Dubai: Around the world the coronavirus pandemic has brutally exposed economic vulnerabilities. For wealthy but parched states in the Gulf it’s resurrecting deep concerns over food.
Supermarket shelves are still well stocked, if missing some fresh cheeses or imported seafood. But as the virus disrupts global supply chains, desert nations like the United Arab Emirates that import as much as 90% of the food their largely expatriate populations consume are treating the issue as a matter of national security.
As the virus took hold, U.A.E. officials eased import regulations, including requirements for Arabic labeling and extended best-before periods, lowered duties and crammed extra cargoes onto flights intended to repatriate citizens. Measures companies had requested for years were pushed through quickly. The nation’s Food Security Council, formed in February, found itself in crisis mode and the government quickly announced it would bolster strategic stocks.
The potential for supply disruptions are stirring memories of the global food crisis that began in 2007, when the Gulf found that vast financial reserves built from oil sales didn’t always guarantee access to food supplies as producing nations imposed export restrictions to protect their own people from surging prices. Some of the supplies now are coming from investments made by the U.A.E. in Eastern Europe and East Africa farmland after the last crisis.
“Countries in the Gulf learned a lot from that experience,” said Eckart Woertz, director of the Giga Institute of Middle East Studies in Hamburg, who specializes in energy and food security. “It spooked them, and rightly so.”
Even with the measures, Gulf states are more exposed to the whims of markets at a time of massive dislocation. The U.S. imports 15% of its total food, according to the website of the Food and Drug Administration, while the U.K. brings in nearly half.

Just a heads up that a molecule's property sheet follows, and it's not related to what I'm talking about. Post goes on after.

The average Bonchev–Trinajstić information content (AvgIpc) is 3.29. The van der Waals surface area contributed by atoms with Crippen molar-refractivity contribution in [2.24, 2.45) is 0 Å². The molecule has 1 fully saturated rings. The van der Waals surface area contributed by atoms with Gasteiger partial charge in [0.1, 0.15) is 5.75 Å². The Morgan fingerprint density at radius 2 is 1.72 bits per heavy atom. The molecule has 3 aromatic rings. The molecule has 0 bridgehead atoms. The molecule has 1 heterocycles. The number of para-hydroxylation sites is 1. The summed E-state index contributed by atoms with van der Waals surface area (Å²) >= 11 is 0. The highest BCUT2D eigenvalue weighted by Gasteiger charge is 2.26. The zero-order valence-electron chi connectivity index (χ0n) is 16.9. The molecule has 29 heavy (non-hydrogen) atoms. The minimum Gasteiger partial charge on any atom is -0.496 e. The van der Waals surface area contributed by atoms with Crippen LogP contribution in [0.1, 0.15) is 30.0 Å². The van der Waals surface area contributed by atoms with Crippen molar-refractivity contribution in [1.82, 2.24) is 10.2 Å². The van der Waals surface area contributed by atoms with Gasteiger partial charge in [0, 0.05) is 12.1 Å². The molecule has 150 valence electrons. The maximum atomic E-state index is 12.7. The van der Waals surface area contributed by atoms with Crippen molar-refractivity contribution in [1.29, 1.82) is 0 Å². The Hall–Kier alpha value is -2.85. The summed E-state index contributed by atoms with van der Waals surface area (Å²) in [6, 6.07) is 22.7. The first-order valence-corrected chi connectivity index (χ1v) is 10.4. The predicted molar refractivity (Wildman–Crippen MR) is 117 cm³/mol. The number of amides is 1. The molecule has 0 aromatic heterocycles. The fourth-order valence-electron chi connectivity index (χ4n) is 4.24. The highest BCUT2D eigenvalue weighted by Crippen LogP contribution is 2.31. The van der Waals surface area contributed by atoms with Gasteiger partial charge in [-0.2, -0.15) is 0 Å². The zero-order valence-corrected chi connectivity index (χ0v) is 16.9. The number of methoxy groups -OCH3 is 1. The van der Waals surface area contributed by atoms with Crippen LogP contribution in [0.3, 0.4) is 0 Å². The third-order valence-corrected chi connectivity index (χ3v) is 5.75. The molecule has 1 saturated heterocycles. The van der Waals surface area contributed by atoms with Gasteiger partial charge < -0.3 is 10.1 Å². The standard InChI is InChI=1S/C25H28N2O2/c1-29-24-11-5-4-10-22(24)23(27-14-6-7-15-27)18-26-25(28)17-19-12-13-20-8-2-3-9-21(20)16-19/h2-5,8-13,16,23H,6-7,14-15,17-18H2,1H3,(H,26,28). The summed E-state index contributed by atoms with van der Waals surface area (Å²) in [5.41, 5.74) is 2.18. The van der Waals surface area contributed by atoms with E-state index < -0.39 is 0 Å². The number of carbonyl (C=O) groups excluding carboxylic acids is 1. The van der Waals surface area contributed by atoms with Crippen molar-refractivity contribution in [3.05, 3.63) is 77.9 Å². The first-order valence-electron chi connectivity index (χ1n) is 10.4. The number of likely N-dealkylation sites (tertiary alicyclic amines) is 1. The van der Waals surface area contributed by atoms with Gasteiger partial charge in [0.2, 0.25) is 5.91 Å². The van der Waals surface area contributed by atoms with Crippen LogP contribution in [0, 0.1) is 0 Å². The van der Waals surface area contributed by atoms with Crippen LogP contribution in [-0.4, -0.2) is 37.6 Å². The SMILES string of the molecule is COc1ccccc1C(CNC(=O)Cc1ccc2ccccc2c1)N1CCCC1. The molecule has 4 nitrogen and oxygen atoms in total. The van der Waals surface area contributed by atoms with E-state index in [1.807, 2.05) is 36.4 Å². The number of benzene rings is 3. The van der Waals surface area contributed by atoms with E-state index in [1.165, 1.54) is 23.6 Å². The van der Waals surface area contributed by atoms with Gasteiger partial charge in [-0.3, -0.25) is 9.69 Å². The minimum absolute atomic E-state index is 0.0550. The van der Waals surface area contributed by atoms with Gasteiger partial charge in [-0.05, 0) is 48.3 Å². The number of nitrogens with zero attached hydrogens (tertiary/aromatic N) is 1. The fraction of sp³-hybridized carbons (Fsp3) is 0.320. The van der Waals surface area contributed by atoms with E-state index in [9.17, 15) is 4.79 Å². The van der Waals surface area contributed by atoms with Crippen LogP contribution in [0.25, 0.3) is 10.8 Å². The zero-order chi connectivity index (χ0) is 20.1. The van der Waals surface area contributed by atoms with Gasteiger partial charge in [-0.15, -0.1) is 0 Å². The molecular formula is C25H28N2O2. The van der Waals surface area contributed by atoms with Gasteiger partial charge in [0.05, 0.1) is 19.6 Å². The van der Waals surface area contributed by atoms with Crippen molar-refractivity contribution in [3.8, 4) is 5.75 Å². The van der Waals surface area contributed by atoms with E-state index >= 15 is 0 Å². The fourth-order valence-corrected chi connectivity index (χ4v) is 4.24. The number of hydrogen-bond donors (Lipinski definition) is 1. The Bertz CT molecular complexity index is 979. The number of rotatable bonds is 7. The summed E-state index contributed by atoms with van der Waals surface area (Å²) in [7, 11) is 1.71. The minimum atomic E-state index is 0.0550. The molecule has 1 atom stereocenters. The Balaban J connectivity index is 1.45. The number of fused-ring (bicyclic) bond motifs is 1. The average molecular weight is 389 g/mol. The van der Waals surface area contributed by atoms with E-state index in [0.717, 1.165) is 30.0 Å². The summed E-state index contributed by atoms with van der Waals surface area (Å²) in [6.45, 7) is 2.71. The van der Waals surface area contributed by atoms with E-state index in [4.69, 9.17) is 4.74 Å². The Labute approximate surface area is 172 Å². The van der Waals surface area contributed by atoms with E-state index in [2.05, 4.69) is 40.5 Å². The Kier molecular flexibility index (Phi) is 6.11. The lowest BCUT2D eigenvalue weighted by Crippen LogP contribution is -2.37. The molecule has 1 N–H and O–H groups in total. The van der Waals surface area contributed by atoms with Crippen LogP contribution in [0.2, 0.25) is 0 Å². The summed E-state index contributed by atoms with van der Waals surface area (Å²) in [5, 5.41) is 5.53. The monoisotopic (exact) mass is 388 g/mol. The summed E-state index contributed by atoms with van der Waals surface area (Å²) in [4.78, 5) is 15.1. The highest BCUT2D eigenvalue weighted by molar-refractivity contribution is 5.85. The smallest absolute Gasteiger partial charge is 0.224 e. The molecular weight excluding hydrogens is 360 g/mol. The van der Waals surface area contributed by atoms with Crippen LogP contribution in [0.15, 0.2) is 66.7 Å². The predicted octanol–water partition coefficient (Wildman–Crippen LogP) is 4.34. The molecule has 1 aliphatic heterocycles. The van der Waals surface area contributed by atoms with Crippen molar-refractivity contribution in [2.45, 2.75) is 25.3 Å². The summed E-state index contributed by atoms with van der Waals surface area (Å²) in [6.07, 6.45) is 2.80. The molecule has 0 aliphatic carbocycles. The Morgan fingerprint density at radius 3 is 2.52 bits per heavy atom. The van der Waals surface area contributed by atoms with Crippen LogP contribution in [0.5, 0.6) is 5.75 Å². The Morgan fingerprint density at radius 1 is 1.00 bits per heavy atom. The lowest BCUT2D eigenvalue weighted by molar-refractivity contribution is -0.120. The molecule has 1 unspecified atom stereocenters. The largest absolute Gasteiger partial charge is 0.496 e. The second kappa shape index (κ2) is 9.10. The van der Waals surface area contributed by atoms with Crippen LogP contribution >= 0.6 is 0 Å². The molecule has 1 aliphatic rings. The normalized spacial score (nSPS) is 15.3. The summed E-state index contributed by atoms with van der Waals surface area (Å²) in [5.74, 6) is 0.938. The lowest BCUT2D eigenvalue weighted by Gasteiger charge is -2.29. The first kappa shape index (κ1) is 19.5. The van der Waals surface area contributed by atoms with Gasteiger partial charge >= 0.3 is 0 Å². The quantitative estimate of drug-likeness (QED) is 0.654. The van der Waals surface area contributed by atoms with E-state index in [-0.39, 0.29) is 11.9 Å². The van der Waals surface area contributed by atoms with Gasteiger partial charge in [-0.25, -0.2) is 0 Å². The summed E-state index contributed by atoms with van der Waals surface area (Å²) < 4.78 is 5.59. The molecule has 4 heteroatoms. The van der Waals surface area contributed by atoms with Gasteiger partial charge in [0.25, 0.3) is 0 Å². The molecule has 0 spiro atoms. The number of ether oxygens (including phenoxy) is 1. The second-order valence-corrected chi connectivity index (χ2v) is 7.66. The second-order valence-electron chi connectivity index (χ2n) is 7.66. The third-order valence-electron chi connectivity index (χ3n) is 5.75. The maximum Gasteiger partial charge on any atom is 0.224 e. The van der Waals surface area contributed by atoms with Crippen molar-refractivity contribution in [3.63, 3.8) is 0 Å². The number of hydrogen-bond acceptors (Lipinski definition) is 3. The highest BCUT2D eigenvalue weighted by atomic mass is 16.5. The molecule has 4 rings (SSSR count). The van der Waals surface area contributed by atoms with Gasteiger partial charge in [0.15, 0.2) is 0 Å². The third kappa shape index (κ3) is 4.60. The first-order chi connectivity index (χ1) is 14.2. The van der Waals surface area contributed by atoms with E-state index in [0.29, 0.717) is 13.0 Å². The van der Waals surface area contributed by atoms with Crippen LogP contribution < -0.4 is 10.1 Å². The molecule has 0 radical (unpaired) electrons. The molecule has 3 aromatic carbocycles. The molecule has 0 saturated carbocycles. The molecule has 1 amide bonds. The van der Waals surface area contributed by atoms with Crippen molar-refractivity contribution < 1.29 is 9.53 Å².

The U.A.E. has reported nearly 5,000 Covid-19 cases and 28 deaths, imposing stringent restrictions on movement to stop the virus from spreading as it, along with the rest of the Muslim world, prepares for the holy month of Ramadan that begins next week. Mosques are expected to remain off limits for prayers as authorities try to stem transmission; but food consumption typically rises in Ramadan as people prepare big family meals and deserts to break the daily fast.
Migrant blue-collar workers mostly from Southeast Asia who toil in the U.A.E.’s construction and service sectors would be the most vulnerable to price swings or shortages, with many having lost their jobs or been placed on unpaid leave as the virus savages the economy. The local administration in Abu Dhabi, one of the country’s seven sheikhdoms, has pledged to expand a safety-net fund for the hardest hit.
Authorities also have to appease legions of affluent expatriates who could head home if denied the high standard of living they expect, said an Abu Dhabi-based diplomat who’s been tracking the government response. Officials are worried that the prospect of dimmed job opportunities and the sweltering summer coinciding with the expected virus peak could help spur an exodus.
The Dubai office of BRF Global, Brazil’s largest poultry exporter, said it decided a month ago to increase its stocks in the region, predicting more people would stay in the Gulf after Ramadan because of travel restrictions and virus outbreaks back home. To help with a reported storage crunch, four major food retailers including French retail giant Carrefour agreed to provide suppliers with free space for two months to help keep prices down, the government said.
Potatoes, tomatoes, cucumbers and herbs are already grown in the U.A.E. and there’s some meat, egg and dairy production, and even local oysters. But there’s likely to be a renewed focus on expanding cultivation once the virus crisis has passed.
The Abu Dhabi Investment Office said this month it had invested $100 million to encourage four agricultural technology firms to build research and development facilities in the emirate. U.S-based AeroFarms said it wants to construct the biggest vertical farm of its kind in the world — in which crops are grown in layers — with the first harvest by mid-2021.
Policy makers are “likely to double-down on tech-based solutions following the end of the crisis,” said Daniel Moshashai, geopolitics and infrastructure analyst for the Middle East at Castlereagh Associates, a London-based consultancy. “Technology will help in the much-needed localization, including for food production.”